Synonyms: Uvedalia. Leaf Cup. Yellow Leaf Cup.
Common Name :Bearsfoot(American)
Polymnia uvedalia is a large, perennial plant, from 3 to 6 feet in height. The stems are erect, stout, branched, and covered with a rough, hoary pubescence. The leaves are large, thin, opposite, deltoid in outline, and abruptly contracted at the base to short dilated leaf-stalks. They are 3-lobed, with acute, sinuate-angled lobes, bright green on both surfaces, and studded below with numerous rough points. The flower heads appear late in summer, and are disposed in loose, corymbose clusters. The involucre is double; the outer consisting of about 5 ovate, obtuse, leaf-like scales, which are ciliate on the margin; and the inner, of the smaller thin bracts of the pistillate flowers. The flower heads are radiate, and the receptacle chaffy. The ray flowers are about 10, in a single row, each being nearly 1 inch in length; they are oblong, of a bright-yellow color, and equally 3-toothed at the apex. The ray flowers are pistillate, and alone fertile, as the disk-florets, although perfect, do not produce fruit. The fruit is an obovoid, black achenium, slightly flattened, and ribbed lengthwise....click & see the pictures
Requires a warm position in a deep rich soil.
Seed – sow late winter in a warm greenhouse. Prick out the seedlings into individual pots as soon as they are large enough to handle and plant them out after the last expected frosts. Consider giving them some protection such as a cloche until they are growing away well. Division in spring. Basal cuttings in the spring. Harvest the shoots with plenty of underground stem when they are about 8 – 10cm above the ground. Pot them up into individual pots and keep them in light shade in a cold frame or greenhouse until they are rooting well. Plant them out in the summer.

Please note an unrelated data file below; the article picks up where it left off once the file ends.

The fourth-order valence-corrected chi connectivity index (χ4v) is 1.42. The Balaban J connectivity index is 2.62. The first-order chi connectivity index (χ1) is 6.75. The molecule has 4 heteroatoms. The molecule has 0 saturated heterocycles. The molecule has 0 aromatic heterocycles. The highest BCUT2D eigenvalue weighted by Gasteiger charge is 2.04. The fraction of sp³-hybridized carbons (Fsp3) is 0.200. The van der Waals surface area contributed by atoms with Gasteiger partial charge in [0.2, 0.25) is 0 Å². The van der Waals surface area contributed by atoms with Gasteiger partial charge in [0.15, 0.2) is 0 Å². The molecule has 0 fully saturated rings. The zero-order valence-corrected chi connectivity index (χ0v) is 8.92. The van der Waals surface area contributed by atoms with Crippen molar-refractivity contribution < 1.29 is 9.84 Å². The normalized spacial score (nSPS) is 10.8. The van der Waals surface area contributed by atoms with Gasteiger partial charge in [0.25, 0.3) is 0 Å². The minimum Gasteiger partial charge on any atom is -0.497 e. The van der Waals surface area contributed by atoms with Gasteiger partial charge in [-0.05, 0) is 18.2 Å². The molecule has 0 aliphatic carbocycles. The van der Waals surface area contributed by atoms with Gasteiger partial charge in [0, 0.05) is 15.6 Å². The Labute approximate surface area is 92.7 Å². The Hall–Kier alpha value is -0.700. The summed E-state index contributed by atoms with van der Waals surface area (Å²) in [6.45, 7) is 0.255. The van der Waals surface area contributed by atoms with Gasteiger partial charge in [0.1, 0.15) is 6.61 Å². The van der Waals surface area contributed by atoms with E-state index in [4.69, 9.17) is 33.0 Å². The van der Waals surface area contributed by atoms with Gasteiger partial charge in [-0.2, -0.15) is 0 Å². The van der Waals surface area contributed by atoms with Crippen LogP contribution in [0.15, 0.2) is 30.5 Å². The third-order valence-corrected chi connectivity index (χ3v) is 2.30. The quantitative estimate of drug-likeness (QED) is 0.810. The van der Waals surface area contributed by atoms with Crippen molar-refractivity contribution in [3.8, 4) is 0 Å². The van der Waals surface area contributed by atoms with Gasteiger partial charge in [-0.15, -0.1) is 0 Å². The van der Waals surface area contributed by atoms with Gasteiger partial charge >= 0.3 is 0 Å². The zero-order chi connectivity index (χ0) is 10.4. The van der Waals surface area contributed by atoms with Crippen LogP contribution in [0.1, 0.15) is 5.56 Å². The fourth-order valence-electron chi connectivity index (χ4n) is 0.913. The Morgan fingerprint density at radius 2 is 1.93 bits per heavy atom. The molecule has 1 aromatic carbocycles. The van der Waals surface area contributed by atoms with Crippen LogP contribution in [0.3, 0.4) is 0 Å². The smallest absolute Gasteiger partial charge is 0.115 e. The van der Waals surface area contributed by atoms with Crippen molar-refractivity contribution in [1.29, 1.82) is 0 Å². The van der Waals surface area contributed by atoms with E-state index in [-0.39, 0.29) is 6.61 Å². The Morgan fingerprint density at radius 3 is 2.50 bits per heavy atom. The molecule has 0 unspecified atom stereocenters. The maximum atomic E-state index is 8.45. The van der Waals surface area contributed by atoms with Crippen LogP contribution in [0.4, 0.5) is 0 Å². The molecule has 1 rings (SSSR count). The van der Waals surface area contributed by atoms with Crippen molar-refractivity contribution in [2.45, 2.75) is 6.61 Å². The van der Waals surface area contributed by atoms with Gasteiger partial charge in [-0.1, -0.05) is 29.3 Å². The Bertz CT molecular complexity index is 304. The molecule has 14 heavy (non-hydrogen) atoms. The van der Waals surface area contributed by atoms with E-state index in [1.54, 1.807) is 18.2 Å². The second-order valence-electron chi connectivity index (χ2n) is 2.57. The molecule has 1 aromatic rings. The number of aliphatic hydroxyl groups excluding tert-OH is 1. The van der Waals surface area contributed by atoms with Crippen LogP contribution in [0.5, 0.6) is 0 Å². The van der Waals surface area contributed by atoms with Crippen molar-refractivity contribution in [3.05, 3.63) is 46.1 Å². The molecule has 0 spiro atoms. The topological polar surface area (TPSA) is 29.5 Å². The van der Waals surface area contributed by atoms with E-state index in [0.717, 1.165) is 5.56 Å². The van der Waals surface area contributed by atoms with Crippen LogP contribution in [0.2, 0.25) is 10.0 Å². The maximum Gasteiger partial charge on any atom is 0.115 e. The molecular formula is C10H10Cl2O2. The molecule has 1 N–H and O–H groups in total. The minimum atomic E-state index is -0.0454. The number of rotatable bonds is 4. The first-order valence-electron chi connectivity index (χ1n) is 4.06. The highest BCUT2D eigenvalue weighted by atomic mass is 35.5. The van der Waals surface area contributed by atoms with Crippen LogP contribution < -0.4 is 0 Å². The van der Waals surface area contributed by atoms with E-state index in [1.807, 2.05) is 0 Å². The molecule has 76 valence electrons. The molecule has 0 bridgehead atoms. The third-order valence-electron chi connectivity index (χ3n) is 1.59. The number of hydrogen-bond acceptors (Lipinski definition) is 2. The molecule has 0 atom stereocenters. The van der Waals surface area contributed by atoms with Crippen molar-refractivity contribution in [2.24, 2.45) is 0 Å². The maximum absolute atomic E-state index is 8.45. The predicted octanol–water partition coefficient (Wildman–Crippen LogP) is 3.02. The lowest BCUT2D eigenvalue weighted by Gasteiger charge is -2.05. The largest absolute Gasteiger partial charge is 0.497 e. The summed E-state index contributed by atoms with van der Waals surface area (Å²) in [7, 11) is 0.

Anodyne; Laxative; Poultice; Salve; Stimulant.
Bearsfoot root was used by the North American Indians as a stimulant and laxative remedy. It is perhaps best known for its use as a hair tonic whilst the root is also taken internally as a treatment for non-malignant swollen glands and especially for mastitis. The root is anodyne, laxative and stimulant. The root is said to have a beneficial effect on the liver, stomach and spleen and may be taken to relieve indigestion and counteract liver malfunction. It is said to be of great use when applied externally to stimulate hair growth and is an ingredient of many hair lotions and ointments. A poultice of the bruised root has been used as a dressing and salve on burns, inflammations and cuts.
Disclaimer : The information presented herein is intended for educational purposes only. Individual results may vary, and before using any supplement, it is always advisable to consult with your own health care provider.